Nava Elementary School student Atticus Guy still recalls the way his fifth grade teacher, William Rodriguez, showed he cared during the pandemic.
Learning from home in an online classroom, Atticus appreciated that his teacher checked in with all the students at the start and end of each lesson — monitoring their mental and emotional health while covering the basics of reading, writing and math.
“Every day you felt like he gave you exactly what you needed,” said Atticus, who’s now a sixth grader. “Teachers are the tops.”
He joined other Nava students, teachers, parents, lawmakers and education advocates on the campus Tuesday as Gov. Michelle Lujan Grisham signed several bills into law to help recruit, retain and support educators.
Chief among them is Senate Bill 1, which will give teachers in the state’s three-tiered licensure system a $10,000 boost in starting pay.
That means starting teachers will see their pay rise to $50,000 from $40,000; middle-tier teachers go to $60,000 from $50,000; teachers at the highest level will make at least $70,000, a boost from their current annual rate of $60,000.
The higher salaries also will affect pay for principals and assistant principals.
“There aren’t better educators around the globe,” Lujan Grisham said before signing the bills outside the school on Siringo Road in Santa Fe.
“They really care about you,” the governor added, looking at Atticus and other Nava students gathered nearby. “This job isn’t a job. It’s a career.”
Bill signings often are often accompanied by a touch of fanfare, and Tuesday’s event was no different: An array of speakers praised the work of educators and lawmakers who supported efforts to attract and keep them in a state facing a shortage of more than 1,000 teachers and half that many educational assistants.
But in the warmth of a sun shining down on the school campus, the event became a celebration of teaching.
Atticus and her fellow student council members first gave a brief history of Nava Elementary, a 1960s-era school named after Marine Corps Lance Cpl. Francis X. Nava, the first Santa Fean to die in combat in the Vietnam War.
Randi Weingarten, president of the American Federation of Teachers, gave an impassioned speech punctuated by arm and hand gestures referencing the nearby students. Weingarten praised the governor and lawmakers for putting legislation into place that will make the job of teaching in New Mexico one “everyone wants to strive for.”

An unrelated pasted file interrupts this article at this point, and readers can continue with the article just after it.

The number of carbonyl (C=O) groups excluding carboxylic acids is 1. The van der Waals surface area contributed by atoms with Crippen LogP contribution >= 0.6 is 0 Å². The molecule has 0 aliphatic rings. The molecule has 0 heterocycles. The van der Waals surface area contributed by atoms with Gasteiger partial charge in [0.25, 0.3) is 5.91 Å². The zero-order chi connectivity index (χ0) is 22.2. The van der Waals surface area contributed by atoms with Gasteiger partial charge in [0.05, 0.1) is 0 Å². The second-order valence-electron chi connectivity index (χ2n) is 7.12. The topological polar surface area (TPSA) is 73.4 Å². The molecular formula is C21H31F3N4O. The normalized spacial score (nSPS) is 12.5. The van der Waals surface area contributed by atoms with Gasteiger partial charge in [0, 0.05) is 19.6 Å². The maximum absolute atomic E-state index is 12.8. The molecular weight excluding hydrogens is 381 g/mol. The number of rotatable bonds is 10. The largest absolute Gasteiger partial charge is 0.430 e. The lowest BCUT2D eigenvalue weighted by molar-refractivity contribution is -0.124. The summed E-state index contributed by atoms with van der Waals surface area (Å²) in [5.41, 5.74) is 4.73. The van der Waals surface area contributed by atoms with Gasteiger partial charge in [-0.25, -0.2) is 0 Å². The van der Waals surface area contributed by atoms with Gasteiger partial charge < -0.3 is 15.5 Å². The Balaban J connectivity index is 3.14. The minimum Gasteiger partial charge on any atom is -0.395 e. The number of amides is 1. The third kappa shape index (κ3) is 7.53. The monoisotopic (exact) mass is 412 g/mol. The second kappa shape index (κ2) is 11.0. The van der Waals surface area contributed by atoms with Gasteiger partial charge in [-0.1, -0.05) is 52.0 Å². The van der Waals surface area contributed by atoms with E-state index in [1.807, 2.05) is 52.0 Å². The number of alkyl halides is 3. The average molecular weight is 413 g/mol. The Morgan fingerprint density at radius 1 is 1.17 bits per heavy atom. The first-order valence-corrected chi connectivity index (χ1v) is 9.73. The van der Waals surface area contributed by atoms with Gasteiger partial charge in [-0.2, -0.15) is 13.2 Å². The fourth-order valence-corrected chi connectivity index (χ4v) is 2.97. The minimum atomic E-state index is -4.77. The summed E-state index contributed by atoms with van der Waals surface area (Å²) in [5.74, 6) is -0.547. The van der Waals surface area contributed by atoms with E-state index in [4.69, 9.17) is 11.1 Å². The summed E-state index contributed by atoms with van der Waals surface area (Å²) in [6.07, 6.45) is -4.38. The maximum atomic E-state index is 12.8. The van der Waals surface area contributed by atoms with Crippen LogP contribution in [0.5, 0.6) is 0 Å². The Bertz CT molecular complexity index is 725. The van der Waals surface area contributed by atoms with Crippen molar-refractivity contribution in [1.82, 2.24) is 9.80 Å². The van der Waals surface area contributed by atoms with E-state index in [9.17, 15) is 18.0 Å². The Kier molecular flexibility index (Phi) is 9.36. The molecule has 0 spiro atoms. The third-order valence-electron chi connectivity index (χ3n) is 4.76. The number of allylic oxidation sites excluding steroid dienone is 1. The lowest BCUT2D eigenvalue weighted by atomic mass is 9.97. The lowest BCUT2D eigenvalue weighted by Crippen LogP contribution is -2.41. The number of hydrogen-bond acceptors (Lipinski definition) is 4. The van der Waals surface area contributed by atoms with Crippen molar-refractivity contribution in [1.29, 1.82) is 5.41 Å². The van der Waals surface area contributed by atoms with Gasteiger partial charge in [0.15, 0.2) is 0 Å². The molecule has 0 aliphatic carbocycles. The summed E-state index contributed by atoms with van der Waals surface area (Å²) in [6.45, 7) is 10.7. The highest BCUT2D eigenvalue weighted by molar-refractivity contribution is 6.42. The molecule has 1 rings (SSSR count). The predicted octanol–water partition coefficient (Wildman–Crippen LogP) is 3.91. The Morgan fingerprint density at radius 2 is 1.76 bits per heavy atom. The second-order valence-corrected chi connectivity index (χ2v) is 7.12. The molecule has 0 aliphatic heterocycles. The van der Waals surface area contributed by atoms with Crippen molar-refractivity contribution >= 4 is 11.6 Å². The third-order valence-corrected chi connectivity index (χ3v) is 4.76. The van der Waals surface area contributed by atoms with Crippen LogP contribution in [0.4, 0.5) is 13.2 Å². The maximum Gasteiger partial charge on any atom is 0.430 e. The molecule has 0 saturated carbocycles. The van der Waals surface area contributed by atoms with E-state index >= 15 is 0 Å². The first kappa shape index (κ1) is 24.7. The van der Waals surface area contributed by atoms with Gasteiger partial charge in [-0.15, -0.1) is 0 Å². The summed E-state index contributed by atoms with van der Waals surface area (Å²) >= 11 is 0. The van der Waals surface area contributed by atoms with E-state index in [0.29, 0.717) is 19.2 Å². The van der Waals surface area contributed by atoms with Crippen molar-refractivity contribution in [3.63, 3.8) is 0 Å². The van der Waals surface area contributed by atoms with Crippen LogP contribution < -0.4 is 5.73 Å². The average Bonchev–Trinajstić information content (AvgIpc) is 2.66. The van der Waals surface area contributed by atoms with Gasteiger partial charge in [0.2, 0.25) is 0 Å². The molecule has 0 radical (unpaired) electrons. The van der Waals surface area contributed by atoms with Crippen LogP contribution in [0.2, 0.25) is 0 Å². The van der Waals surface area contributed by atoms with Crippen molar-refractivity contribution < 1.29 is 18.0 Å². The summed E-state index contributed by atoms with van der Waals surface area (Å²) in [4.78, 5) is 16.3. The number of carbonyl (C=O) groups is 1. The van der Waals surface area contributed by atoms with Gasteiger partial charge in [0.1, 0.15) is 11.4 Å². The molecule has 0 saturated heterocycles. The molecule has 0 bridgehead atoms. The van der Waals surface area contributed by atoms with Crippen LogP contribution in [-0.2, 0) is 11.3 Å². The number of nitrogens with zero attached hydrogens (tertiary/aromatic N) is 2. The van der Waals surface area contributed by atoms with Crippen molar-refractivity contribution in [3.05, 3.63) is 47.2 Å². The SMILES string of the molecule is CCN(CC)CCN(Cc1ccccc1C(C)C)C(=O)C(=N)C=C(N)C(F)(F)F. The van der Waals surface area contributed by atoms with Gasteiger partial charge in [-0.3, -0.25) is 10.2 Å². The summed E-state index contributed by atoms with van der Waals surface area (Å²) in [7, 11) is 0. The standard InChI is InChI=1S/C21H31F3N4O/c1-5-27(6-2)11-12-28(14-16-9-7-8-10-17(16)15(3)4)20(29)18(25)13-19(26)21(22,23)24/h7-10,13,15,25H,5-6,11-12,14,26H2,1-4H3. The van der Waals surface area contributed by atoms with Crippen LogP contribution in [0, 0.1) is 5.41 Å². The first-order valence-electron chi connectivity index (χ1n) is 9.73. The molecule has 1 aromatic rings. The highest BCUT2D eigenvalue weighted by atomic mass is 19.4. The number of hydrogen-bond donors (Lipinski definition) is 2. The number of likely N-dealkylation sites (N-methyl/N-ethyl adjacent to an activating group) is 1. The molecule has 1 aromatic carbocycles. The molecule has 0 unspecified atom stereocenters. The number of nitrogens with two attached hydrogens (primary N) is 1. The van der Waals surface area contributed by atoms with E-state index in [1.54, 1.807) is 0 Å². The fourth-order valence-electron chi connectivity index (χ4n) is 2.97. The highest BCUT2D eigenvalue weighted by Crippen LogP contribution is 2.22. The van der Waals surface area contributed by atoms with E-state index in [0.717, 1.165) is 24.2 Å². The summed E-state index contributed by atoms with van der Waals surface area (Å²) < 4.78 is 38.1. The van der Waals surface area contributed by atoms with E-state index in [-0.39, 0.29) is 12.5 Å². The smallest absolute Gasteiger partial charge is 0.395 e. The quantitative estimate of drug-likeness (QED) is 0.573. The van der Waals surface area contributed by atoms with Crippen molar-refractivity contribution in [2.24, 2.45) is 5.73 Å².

Nava Elementary School teacher Laura Mayo-Rodriguez followed Weingarten, sometimes choking up as she spoke of walking otherwise vacant hallways in the school on weekends and finding teacher after teacher working behind closed doors in their classrooms, preparing for the coming week’s lessons.
She described teachers as friends, counselors, parents, therapists, computer wizards and coaches, always working to buttress the pain of the pandemic and a war-torn world — all while encouraging creativity, a love of learning and a joy of lives of students.
“Every teacher I know is always ‘on,’ always teaching,” Mayo-Rodriguez said.
Others on hand, including state union leaders, lawmakers supporting the legislation and Secretary of Public Education Kurt Steinhaus, said the bills’ collective goals will help shore up not just the numbers of teachers in the state, but morale.
Lujan Grisham said she wants the state to find ways to “never fly back from these investments” in the future. Education advocates have said it is imperative New Mexico keep making such financial commitments to teachers to keep them in schools.
One of Atticus Guy’s Nava classmates, Ian Riesterer, said after the ceremony his teachers “go above and beyond” expectations every day.
“They make school more than just learning,” he said.
Correction: A previous version of this story used incorrect pronouns when referring to Nava Elementary School student Atticus Guy.